If you’ve dealt with acid reflux (AKA GERD), you know you will do about anything to get that feeling to stop. Acid reflux isn’t something you can just choose to
ignore and of course it often gets worse at night when you lie down and try to get some sleep. The pharmaceutical industry has given us some pretty effective medications to calm down this stomach acid production and many of you have found these little purple pills to be a big help. You might have guessed that the story doesn’t end there. Contrary to all the happy ads about their wonderfulness, it pays to take a hard look at some natural alternatives.
How popular are meds for GERD? Since about 40% of adults in the U.S. report acid reflux symptoms the proton pump inhibitors (PPI) claim the number three spot behind psychotropics and statins in popularity, or about $14 billion in sales (not counting over-the-counter sales, either). You are either taking a PPI or you know someone who is.
The problem with long-term use of these meds is the altered acidity can decrease the absorption of important vitamins and minerals like iron, magnesium, calcium and B12. The FDA has issued warnings about increased chance of bone fractures and also an increase in Clostridium difficile infections that are particularly resistant to antibiotics.
Some studies have also indicated that use of PPIs can increase the incidence of pneumonia, kidney disease and weight gain. These drugs can also diminish the effectiveness of Plavix (anti-clotting) and clopidogrel (a heart drug). Along with increased risks for other health problems and negative drug interactions, studies are starting to raise concerns that chronic PPI use can lead to an increased risk of dementia. At least one law firm specializes in cases of chronic kidney disease from PPIs.
The problem is that, as you decrease the amount of acid being produced, the body will tend to compensate by producing even more acid-producing cells.
Drug companies are inclined to dismiss these concerns – why wouldn’t they, considering the amount of money involved? It is the standard of care in many hospitals to prescribe a PPI to help stave off stomach problems from the drugs given during a hospital stay, and then send a prescription home with the patient for weeks to months of continued use. Because the symptom rebound effect tends to be pretty horrible once you stop PPIs, many physicians tend to extend prescriptions.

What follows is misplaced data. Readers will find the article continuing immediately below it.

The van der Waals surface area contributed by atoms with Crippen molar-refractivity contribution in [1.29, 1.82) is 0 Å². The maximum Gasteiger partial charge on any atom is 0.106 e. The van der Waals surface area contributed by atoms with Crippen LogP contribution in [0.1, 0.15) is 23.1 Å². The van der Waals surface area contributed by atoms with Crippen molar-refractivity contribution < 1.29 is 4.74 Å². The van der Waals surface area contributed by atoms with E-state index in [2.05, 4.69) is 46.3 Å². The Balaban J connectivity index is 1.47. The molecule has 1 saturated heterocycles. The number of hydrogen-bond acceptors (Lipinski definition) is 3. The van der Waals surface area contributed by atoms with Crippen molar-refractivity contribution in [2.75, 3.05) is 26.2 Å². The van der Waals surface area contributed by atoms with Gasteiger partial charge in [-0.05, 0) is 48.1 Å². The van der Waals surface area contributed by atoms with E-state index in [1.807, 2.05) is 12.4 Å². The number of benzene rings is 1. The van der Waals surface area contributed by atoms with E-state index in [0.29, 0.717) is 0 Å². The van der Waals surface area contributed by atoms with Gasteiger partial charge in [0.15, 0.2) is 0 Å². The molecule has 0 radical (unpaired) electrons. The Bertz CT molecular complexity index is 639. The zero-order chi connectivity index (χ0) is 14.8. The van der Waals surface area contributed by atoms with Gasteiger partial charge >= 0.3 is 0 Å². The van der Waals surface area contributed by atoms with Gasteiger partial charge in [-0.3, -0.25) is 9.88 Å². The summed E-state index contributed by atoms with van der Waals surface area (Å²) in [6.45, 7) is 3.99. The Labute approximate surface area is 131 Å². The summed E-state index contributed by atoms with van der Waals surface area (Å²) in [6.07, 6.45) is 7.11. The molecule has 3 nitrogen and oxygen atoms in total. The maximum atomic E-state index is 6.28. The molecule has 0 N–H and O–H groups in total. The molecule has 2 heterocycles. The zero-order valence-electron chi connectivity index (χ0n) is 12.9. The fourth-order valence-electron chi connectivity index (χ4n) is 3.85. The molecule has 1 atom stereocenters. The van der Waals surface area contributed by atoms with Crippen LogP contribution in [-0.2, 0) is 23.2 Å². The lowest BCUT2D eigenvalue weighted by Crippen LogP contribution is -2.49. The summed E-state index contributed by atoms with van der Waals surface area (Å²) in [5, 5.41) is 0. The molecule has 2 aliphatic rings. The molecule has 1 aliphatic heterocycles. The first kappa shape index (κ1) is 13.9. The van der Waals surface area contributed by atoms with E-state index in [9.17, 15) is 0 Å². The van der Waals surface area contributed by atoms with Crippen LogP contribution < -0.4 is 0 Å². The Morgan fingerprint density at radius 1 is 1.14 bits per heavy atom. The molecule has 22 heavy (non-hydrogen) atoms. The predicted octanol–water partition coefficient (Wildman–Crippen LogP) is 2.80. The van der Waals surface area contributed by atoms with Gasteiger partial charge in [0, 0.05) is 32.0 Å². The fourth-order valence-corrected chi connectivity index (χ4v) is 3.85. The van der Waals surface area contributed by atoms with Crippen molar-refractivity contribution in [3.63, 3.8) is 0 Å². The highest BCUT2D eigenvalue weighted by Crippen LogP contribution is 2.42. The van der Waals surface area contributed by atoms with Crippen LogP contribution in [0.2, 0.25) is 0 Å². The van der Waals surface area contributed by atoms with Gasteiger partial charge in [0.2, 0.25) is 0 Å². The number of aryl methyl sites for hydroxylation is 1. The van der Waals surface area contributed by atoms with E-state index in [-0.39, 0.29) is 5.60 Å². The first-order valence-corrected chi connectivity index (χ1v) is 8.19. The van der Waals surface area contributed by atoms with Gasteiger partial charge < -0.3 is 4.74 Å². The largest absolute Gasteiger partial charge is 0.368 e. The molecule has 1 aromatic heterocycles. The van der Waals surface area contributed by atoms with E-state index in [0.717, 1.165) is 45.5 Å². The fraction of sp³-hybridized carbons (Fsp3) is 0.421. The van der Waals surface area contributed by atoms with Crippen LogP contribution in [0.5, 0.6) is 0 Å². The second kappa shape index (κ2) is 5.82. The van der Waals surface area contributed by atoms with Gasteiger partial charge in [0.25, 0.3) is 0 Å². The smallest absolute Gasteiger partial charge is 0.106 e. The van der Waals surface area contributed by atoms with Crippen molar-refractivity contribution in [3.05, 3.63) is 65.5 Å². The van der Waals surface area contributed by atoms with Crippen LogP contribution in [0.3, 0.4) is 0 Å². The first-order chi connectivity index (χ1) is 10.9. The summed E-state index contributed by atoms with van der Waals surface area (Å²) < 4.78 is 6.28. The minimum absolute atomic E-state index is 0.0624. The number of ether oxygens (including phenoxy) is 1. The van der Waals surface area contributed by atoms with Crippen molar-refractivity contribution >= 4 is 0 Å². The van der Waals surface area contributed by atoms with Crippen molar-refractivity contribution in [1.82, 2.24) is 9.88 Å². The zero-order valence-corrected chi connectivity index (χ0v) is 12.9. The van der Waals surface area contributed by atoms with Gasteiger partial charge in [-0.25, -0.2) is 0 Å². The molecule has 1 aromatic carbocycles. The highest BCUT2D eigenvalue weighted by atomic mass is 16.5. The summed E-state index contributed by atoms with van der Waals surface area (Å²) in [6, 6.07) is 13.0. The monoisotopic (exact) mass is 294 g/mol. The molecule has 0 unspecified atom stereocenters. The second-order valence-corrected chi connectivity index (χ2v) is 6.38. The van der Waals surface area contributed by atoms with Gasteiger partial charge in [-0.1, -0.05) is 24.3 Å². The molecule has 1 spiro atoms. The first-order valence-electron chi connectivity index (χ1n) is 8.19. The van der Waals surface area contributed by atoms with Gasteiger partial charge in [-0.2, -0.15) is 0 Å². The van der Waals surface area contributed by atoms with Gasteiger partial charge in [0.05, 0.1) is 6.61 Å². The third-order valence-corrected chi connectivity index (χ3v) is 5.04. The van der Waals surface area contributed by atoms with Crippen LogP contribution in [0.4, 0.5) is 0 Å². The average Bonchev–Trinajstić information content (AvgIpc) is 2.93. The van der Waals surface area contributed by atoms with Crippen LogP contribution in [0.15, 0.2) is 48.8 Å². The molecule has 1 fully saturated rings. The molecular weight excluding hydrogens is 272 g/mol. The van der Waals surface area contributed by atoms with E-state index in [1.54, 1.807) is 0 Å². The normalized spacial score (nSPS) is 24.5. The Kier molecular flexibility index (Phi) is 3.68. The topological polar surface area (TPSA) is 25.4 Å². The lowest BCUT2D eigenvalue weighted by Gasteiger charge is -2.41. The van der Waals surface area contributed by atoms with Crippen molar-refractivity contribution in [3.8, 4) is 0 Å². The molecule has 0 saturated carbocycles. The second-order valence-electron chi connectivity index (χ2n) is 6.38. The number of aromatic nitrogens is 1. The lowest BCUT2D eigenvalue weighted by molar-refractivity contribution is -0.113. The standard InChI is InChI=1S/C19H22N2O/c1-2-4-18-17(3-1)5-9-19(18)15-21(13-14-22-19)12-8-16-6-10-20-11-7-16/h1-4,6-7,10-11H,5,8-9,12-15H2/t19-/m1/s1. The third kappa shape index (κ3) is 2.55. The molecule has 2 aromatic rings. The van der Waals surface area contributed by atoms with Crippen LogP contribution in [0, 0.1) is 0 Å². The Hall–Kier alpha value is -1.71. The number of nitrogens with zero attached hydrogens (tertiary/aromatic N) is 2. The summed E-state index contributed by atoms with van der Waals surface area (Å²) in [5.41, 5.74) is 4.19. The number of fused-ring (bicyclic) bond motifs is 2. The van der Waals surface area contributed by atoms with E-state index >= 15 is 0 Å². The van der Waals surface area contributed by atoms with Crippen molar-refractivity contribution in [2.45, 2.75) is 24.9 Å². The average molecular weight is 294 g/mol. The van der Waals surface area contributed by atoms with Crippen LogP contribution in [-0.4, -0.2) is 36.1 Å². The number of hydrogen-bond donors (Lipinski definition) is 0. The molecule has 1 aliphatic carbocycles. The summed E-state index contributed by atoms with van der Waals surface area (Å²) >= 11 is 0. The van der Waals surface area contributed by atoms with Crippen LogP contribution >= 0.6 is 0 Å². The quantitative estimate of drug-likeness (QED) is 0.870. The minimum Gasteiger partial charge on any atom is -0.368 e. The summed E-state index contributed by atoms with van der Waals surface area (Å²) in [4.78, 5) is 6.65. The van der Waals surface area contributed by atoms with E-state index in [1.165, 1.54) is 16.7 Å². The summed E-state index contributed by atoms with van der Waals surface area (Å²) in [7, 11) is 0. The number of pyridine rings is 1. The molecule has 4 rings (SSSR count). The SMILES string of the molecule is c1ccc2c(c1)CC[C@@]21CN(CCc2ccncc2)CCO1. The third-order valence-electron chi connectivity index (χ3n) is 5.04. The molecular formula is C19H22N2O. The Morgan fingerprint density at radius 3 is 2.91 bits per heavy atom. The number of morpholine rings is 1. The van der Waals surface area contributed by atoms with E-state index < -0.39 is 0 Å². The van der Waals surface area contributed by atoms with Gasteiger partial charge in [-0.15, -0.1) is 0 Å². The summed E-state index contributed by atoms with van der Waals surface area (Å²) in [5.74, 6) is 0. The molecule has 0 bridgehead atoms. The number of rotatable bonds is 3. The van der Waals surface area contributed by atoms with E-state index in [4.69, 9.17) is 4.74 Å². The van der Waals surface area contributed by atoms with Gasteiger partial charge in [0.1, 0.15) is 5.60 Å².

If you want more bad news, PPIs were touted as the answer to reduce the rate of esophageal cancers but public health studies do not support any reduction with this type of treatment. This type of cancer has actually increased by 350% since 1970 in spite of stomach acid drug treatment.
I don’t like to point out problems unless I can suggest a reasonable solution. Sometimes you can reduce acid reflux by learning which foods are contributing to it. Everyone’s list is likely different, so you’ll have to do some research and experimentation. This list of possible offenders is pretty long so I won’t start listing them in this article. If you would like some help with learning how to know which foods are likely to be on your aggravation list, you can contact us for some guidance and if you are in California or Nevada, we can help with testing.
Another thing that can make a different with regard to acid reflux is the time of day that you eat your meals. Some find that if they stop eating 6-8 hours before bedtime, it can make a big difference.
Learning which foods your body doesn’t like and avoiding meals in the critical hours before bedtime should quiet down acid reflux immensely. But sometimes it seems like no matter how good your diet may be and going to bed on an empty stomach still doesn’t solve the problem.
One possible solution that works for many of our clients is the addition of digestive enzyme and HCl supplements. As we age, our bodies have a harder time moving food through the system and the amount of enzymes hydrochloric acid is actually reduced. The acid reflux is in part due to that decreased transit rate. There isn’t much we can do to fix the reduced rate of food movement, but we can at least help create a more favorable environment for digestion.
In our experimentation, we have found that a combination of enzyme products is required to create a happy gastric environment. I hesitate to report this as most of you will say, “forget it, I’m not going to take all those enzymes,” but I want to point out options for those so inclined.
I would start with two BetterGenix EnzymeGenix after your meals, along with two Apex HCl-ProZyme. This is a baseline treatment. If this is successful, your experimentation is over for now. If you are still having problems, try two EnzymeGenix, two HCl-ProZyme and two Karuna DuoZyme. Still problems, you might also add a couple GlutenFlam by Apex. Look for any strange bowel symptoms like abdominal pain or diarrhea. These should be rare symptoms but you should be on the lookout anyway, while you are experimenting.
You will have to be your own experimental and control group when you work with digestive enzymes. The scientific community hasn’t spent any time or money to speak of to learn what short or long term effects might be associated with these. So far, all we can say is that we sell a fair amount of them and so do other supplement distributors. The implication from the absence of attention by regulating agencies is that they are safe.
Be sure to purchase quality items; a supplement that contains what you want and doesn’t contain what you don’t will cost more than that giant bottle of cheap supplements you’ll find at a big box store.